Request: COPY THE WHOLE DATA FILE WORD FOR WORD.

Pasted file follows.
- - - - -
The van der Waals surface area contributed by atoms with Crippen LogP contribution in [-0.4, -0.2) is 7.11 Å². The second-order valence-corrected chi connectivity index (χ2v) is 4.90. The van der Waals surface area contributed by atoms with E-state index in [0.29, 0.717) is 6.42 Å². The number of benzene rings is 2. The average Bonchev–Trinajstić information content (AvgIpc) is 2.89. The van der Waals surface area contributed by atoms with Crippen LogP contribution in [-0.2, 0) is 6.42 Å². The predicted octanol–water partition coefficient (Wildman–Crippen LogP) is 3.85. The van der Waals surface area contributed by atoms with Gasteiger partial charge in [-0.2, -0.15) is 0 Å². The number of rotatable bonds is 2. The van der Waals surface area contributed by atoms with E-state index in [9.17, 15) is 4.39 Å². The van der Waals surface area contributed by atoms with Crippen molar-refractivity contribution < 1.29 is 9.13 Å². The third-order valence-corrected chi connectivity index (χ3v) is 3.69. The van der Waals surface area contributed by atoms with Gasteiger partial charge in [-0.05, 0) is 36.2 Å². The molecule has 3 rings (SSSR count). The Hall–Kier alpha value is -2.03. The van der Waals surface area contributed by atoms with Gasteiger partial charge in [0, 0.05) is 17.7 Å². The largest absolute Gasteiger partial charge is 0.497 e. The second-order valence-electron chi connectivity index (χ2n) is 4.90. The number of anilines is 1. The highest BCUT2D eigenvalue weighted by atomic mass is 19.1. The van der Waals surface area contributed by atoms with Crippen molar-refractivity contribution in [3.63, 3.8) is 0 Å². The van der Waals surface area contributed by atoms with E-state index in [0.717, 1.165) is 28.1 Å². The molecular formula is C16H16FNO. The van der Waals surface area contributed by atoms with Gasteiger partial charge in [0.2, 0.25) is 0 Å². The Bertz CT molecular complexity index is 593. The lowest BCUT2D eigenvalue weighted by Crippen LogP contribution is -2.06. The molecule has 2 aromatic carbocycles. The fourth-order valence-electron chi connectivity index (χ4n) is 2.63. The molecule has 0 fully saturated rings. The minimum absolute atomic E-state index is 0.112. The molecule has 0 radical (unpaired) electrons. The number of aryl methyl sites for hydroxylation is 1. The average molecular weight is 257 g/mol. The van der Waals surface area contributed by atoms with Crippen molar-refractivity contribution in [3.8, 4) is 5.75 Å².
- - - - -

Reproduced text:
The van der Waals surface area contributed by atoms with Crippen LogP contribution in [-0.4, -0.2) is 7.11 Å². The second-order valence-corrected chi connectivity index (χ2v) is 4.90. The van der Waals surface area contributed by atoms with E-state index in [0.29, 0.717) is 6.42 Å². The number of benzene rings is 2. The average Bonchev–Trinajstić information content (AvgIpc) is 2.89. The van der Waals surface area contributed by atoms with Crippen LogP contribution in [-0.2, 0) is 6.42 Å². The predicted octanol–water partition coefficient (Wildman–Crippen LogP) is 3.85. The van der Waals surface area contributed by atoms with Gasteiger partial charge in [-0.2, -0.15) is 0 Å². The number of rotatable bonds is 2. The van der Waals surface area contributed by atoms with E-state index in [9.17, 15) is 4.39 Å². The van der Waals surface area contributed by atoms with Crippen molar-refractivity contribution < 1.29 is 9.13 Å². The third-order valence-corrected chi connectivity index (χ3v) is 3.69. The van der Waals surface area contributed by atoms with Gasteiger partial charge in [-0.05, 0) is 36.2 Å². The molecule has 3 rings (SSSR count). The Hall–Kier alpha value is -2.03. The van der Waals surface area contributed by atoms with Gasteiger partial charge in [0, 0.05) is 17.7 Å². The largest absolute Gasteiger partial charge is 0.497 e. The second-order valence-electron chi connectivity index (χ2n) is 4.90. The number of anilines is 1. The highest BCUT2D eigenvalue weighted by atomic mass is 19.1. The van der Waals surface area contributed by atoms with Crippen molar-refractivity contribution in [3.63, 3.8) is 0 Å². The van der Waals surface area contributed by atoms with E-state index in [0.717, 1.165) is 28.1 Å². The molecular formula is C16H16FNO. The van der Waals surface area contributed by atoms with Gasteiger partial charge in [0.2, 0.25) is 0 Å². The Bertz CT molecular complexity index is 593. The lowest BCUT2D eigenvalue weighted by Crippen LogP contribution is -2.06. The molecule has 2 aromatic carbocycles. The fourth-order valence-electron chi connectivity index (χ4n) is 2.63. The molecule has 0 fully saturated rings. The minimum absolute atomic E-state index is 0.112. The molecule has 0 radical (unpaired) electrons. The number of aryl methyl sites for hydroxylation is 1. The average molecular weight is 257 g/mol. The van der Waals surface area contributed by atoms with Crippen molar-refractivity contribution in [3.8, 4) is 5.75 Å².